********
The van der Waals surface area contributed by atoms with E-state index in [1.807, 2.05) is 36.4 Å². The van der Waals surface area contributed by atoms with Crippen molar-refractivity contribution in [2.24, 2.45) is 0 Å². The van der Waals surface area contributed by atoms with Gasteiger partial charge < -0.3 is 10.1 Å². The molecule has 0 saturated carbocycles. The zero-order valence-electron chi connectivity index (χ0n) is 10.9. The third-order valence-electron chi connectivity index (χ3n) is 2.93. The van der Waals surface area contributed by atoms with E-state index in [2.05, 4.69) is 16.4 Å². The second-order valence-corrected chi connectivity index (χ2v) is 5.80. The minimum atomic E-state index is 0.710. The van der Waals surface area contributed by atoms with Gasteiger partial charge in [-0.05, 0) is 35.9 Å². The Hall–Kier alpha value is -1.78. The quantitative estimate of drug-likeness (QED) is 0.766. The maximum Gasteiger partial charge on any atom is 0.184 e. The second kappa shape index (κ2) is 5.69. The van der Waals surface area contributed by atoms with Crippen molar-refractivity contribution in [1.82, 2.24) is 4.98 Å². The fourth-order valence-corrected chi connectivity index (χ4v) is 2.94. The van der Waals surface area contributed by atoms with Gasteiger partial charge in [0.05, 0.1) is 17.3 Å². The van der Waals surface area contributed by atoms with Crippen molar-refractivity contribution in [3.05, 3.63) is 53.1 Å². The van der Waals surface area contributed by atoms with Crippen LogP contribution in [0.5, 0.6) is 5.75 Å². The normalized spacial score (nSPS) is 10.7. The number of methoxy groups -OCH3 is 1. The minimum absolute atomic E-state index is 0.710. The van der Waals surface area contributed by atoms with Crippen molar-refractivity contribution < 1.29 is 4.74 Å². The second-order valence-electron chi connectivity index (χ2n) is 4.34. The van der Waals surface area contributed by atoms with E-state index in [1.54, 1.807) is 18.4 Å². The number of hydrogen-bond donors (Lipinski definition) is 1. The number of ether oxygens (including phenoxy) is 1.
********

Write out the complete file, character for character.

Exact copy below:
The van der Waals surface area contributed by atoms with E-state index in [1.807, 2.05) is 36.4 Å². The van der Waals surface area contributed by atoms with Crippen molar-refractivity contribution in [2.24, 2.45) is 0 Å². The van der Waals surface area contributed by atoms with Gasteiger partial charge < -0.3 is 10.1 Å². The molecule has 0 saturated carbocycles. The zero-order valence-electron chi connectivity index (χ0n) is 10.9. The third-order valence-electron chi connectivity index (χ3n) is 2.93. The van der Waals surface area contributed by atoms with E-state index in [2.05, 4.69) is 16.4 Å². The second-order valence-corrected chi connectivity index (χ2v) is 5.80. The minimum atomic E-state index is 0.710. The van der Waals surface area contributed by atoms with Gasteiger partial charge in [-0.05, 0) is 35.9 Å². The Hall–Kier alpha value is -1.78. The quantitative estimate of drug-likeness (QED) is 0.766. The maximum Gasteiger partial charge on any atom is 0.184 e. The second kappa shape index (κ2) is 5.69. The van der Waals surface area contributed by atoms with Crippen molar-refractivity contribution in [1.82, 2.24) is 4.98 Å². The fourth-order valence-corrected chi connectivity index (χ4v) is 2.94. The van der Waals surface area contributed by atoms with Gasteiger partial charge in [0.05, 0.1) is 17.3 Å². The van der Waals surface area contributed by atoms with Crippen molar-refractivity contribution in [3.05, 3.63) is 53.1 Å². The van der Waals surface area contributed by atoms with Crippen LogP contribution in [0.5, 0.6) is 5.75 Å². The normalized spacial score (nSPS) is 10.7. The number of methoxy groups -OCH3 is 1. The minimum absolute atomic E-state index is 0.710. The van der Waals surface area contributed by atoms with Crippen molar-refractivity contribution < 1.29 is 4.74 Å². The second-order valence-electron chi connectivity index (χ2n) is 4.34. The van der Waals surface area contributed by atoms with E-state index in [1.54, 1.807) is 18.4 Å². The number of hydrogen-bond donors (Lipinski definition) is 1. The number of ether oxygens (including phenoxy) is 1.